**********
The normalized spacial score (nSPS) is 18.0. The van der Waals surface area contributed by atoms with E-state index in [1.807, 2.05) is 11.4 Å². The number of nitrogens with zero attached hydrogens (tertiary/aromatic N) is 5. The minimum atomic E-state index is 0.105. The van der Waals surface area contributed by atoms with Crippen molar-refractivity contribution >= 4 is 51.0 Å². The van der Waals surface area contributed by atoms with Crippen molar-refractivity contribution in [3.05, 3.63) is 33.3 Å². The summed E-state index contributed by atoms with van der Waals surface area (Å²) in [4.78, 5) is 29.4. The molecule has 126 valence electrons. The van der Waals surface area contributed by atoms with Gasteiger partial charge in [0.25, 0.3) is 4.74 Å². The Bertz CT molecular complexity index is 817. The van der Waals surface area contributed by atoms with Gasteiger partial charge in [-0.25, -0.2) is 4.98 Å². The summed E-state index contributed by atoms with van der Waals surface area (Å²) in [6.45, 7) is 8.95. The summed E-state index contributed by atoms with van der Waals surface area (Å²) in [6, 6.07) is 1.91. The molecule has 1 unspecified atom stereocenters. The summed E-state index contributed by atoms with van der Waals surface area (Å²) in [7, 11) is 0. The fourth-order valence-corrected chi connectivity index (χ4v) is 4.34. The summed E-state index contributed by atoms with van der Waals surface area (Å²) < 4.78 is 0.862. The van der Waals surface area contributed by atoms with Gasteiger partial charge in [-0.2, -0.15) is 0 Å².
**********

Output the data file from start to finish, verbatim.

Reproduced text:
The normalized spacial score (nSPS) is 18.0. The van der Waals surface area contributed by atoms with E-state index in [1.807, 2.05) is 11.4 Å². The number of nitrogens with zero attached hydrogens (tertiary/aromatic N) is 5. The minimum atomic E-state index is 0.105. The van der Waals surface area contributed by atoms with Crippen molar-refractivity contribution >= 4 is 51.0 Å². The van der Waals surface area contributed by atoms with Crippen molar-refractivity contribution in [3.05, 3.63) is 33.3 Å². The summed E-state index contributed by atoms with van der Waals surface area (Å²) in [4.78, 5) is 29.4. The molecule has 126 valence electrons. The van der Waals surface area contributed by atoms with Gasteiger partial charge in [0.25, 0.3) is 4.74 Å². The Bertz CT molecular complexity index is 817. The van der Waals surface area contributed by atoms with Gasteiger partial charge in [-0.25, -0.2) is 4.98 Å². The summed E-state index contributed by atoms with van der Waals surface area (Å²) in [6.45, 7) is 8.95. The summed E-state index contributed by atoms with van der Waals surface area (Å²) in [6, 6.07) is 1.91. The molecule has 1 unspecified atom stereocenters. The summed E-state index contributed by atoms with van der Waals surface area (Å²) in [7, 11) is 0. The fourth-order valence-corrected chi connectivity index (χ4v) is 4.34. The summed E-state index contributed by atoms with van der Waals surface area (Å²) < 4.78 is 0.862. The van der Waals surface area contributed by atoms with Gasteiger partial charge in [-0.2, -0.15) is 0 Å².